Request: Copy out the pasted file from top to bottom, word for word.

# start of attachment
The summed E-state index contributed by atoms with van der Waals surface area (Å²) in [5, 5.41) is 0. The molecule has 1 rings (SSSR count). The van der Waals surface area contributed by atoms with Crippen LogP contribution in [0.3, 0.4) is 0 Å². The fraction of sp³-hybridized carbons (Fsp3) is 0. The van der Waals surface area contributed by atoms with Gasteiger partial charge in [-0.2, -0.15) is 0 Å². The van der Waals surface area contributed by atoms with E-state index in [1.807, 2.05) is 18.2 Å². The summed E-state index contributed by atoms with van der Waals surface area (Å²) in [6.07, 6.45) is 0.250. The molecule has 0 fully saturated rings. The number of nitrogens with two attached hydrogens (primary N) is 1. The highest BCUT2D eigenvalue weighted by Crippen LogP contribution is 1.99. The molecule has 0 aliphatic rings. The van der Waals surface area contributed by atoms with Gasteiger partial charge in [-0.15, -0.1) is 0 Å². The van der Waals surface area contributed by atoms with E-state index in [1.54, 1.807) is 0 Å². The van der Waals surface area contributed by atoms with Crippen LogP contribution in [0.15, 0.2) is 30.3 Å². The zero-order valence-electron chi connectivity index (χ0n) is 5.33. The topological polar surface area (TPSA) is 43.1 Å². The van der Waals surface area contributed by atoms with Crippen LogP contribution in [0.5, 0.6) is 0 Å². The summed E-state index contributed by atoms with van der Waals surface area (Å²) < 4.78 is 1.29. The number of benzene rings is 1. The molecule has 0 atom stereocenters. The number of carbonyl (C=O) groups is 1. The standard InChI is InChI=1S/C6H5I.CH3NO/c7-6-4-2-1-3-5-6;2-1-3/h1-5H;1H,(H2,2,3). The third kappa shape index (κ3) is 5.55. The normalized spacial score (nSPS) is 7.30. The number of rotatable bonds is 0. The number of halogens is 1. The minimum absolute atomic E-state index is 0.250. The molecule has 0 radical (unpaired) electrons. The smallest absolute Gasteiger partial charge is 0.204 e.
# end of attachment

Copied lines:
The summed E-state index contributed by atoms with van der Waals surface area (Å²) in [5, 5.41) is 0. The molecule has 1 rings (SSSR count). The van der Waals surface area contributed by atoms with Crippen LogP contribution in [0.3, 0.4) is 0 Å². The fraction of sp³-hybridized carbons (Fsp3) is 0. The van der Waals surface area contributed by atoms with Gasteiger partial charge in [-0.2, -0.15) is 0 Å². The van der Waals surface area contributed by atoms with E-state index in [1.807, 2.05) is 18.2 Å². The summed E-state index contributed by atoms with van der Waals surface area (Å²) in [6.07, 6.45) is 0.250. The molecule has 0 fully saturated rings. The number of nitrogens with two attached hydrogens (primary N) is 1. The highest BCUT2D eigenvalue weighted by Crippen LogP contribution is 1.99. The molecule has 0 aliphatic rings. The van der Waals surface area contributed by atoms with Gasteiger partial charge in [-0.15, -0.1) is 0 Å². The van der Waals surface area contributed by atoms with E-state index in [1.54, 1.807) is 0 Å². The van der Waals surface area contributed by atoms with Crippen LogP contribution in [0.15, 0.2) is 30.3 Å². The zero-order valence-electron chi connectivity index (χ0n) is 5.33. The topological polar surface area (TPSA) is 43.1 Å². The van der Waals surface area contributed by atoms with Crippen LogP contribution in [0.5, 0.6) is 0 Å². The summed E-state index contributed by atoms with van der Waals surface area (Å²) < 4.78 is 1.29. The number of benzene rings is 1. The molecule has 0 atom stereocenters. The number of carbonyl (C=O) groups is 1. The standard InChI is InChI=1S/C6H5I.CH3NO/c7-6-4-2-1-3-5-6;2-1-3/h1-5H;1H,(H2,2,3). The third kappa shape index (κ3) is 5.55. The normalized spacial score (nSPS) is 7.30. The number of rotatable bonds is 0. The number of halogens is 1. The minimum absolute atomic E-state index is 0.250. The molecule has 0 radical (unpaired) electrons. The smallest absolute Gasteiger partial charge is 0.204 e.